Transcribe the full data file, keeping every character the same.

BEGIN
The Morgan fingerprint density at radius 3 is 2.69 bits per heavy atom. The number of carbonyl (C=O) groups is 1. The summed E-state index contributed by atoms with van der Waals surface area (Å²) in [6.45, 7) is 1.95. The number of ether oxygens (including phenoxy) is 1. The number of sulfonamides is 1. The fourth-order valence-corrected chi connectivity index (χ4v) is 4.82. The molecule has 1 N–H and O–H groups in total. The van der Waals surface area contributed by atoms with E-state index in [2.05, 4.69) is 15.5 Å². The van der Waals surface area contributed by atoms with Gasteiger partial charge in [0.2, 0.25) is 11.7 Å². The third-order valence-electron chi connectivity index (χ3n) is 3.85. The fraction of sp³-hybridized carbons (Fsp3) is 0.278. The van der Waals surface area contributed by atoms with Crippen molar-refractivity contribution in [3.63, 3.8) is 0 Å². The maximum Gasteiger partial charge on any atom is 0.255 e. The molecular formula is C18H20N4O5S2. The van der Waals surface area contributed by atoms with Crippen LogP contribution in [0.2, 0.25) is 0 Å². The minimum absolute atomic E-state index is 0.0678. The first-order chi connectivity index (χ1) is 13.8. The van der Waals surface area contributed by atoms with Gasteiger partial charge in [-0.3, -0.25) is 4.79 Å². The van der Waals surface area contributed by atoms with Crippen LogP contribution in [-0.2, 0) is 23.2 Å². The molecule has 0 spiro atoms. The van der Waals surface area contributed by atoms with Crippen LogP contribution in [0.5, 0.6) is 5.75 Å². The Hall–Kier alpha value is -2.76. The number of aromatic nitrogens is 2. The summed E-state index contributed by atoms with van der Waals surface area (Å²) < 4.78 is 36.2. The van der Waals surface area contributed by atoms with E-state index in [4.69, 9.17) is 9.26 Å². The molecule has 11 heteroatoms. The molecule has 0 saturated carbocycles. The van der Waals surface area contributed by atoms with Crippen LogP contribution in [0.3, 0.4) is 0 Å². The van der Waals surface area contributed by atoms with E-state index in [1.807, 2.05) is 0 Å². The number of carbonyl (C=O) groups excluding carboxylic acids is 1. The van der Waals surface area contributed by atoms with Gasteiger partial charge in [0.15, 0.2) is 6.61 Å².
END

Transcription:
The Morgan fingerprint density at radius 3 is 2.69 bits per heavy atom. The number of carbonyl (C=O) groups is 1. The summed E-state index contributed by atoms with van der Waals surface area (Å²) in [6.45, 7) is 1.95. The number of ether oxygens (including phenoxy) is 1. The number of sulfonamides is 1. The fourth-order valence-corrected chi connectivity index (χ4v) is 4.82. The molecule has 1 N–H and O–H groups in total. The van der Waals surface area contributed by atoms with E-state index in [2.05, 4.69) is 15.5 Å². The van der Waals surface area contributed by atoms with Gasteiger partial charge in [0.2, 0.25) is 11.7 Å². The third-order valence-electron chi connectivity index (χ3n) is 3.85. The fraction of sp³-hybridized carbons (Fsp3) is 0.278. The van der Waals surface area contributed by atoms with Crippen molar-refractivity contribution in [3.63, 3.8) is 0 Å². The maximum Gasteiger partial charge on any atom is 0.255 e. The molecular formula is C18H20N4O5S2. The van der Waals surface area contributed by atoms with Crippen LogP contribution in [0.2, 0.25) is 0 Å². The minimum absolute atomic E-state index is 0.0678. The first-order chi connectivity index (χ1) is 13.8. The van der Waals surface area contributed by atoms with Gasteiger partial charge in [-0.3, -0.25) is 4.79 Å². The van der Waals surface area contributed by atoms with Crippen LogP contribution in [-0.2, 0) is 23.2 Å². The molecule has 0 spiro atoms. The van der Waals surface area contributed by atoms with Crippen LogP contribution in [0.5, 0.6) is 5.75 Å². The Hall–Kier alpha value is -2.76. The number of aromatic nitrogens is 2. The summed E-state index contributed by atoms with van der Waals surface area (Å²) < 4.78 is 36.2. The van der Waals surface area contributed by atoms with E-state index in [4.69, 9.17) is 9.26 Å². The molecule has 11 heteroatoms. The molecule has 0 saturated carbocycles. The van der Waals surface area contributed by atoms with Crippen LogP contribution in [0.3, 0.4) is 0 Å². The van der Waals surface area contributed by atoms with E-state index in [1.807, 2.05) is 0 Å². The number of carbonyl (C=O) groups excluding carboxylic acids is 1. The van der Waals surface area contributed by atoms with Gasteiger partial charge in [0.15, 0.2) is 6.61 Å².